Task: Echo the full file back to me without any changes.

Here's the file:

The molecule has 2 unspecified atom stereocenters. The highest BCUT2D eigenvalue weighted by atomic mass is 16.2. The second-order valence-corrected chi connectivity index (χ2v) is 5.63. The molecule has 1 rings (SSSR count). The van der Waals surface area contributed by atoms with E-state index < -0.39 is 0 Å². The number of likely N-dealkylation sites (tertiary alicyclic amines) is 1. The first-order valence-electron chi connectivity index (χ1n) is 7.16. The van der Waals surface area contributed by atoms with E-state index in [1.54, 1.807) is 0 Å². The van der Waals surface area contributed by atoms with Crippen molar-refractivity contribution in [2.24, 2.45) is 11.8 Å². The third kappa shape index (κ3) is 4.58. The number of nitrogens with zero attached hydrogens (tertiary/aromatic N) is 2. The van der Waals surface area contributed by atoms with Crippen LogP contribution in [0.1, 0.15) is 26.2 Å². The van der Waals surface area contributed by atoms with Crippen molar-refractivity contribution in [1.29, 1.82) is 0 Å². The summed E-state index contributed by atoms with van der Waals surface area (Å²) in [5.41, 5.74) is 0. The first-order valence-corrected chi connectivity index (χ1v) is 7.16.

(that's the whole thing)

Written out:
The molecule has 2 unspecified atom stereocenters. The highest BCUT2D eigenvalue weighted by atomic mass is 16.2. The second-order valence-corrected chi connectivity index (χ2v) is 5.63. The molecule has 1 rings (SSSR count). The van der Waals surface area contributed by atoms with E-state index < -0.39 is 0 Å². The number of likely N-dealkylation sites (tertiary alicyclic amines) is 1. The first-order valence-electron chi connectivity index (χ1n) is 7.16. The van der Waals surface area contributed by atoms with E-state index in [1.54, 1.807) is 0 Å². The van der Waals surface area contributed by atoms with Crippen molar-refractivity contribution in [2.24, 2.45) is 11.8 Å². The third kappa shape index (κ3) is 4.58. The number of nitrogens with zero attached hydrogens (tertiary/aromatic N) is 2. The van der Waals surface area contributed by atoms with Crippen LogP contribution in [0.1, 0.15) is 26.2 Å². The van der Waals surface area contributed by atoms with Crippen molar-refractivity contribution in [1.29, 1.82) is 0 Å². The summed E-state index contributed by atoms with van der Waals surface area (Å²) in [5.41, 5.74) is 0. The first-order valence-corrected chi connectivity index (χ1v) is 7.16.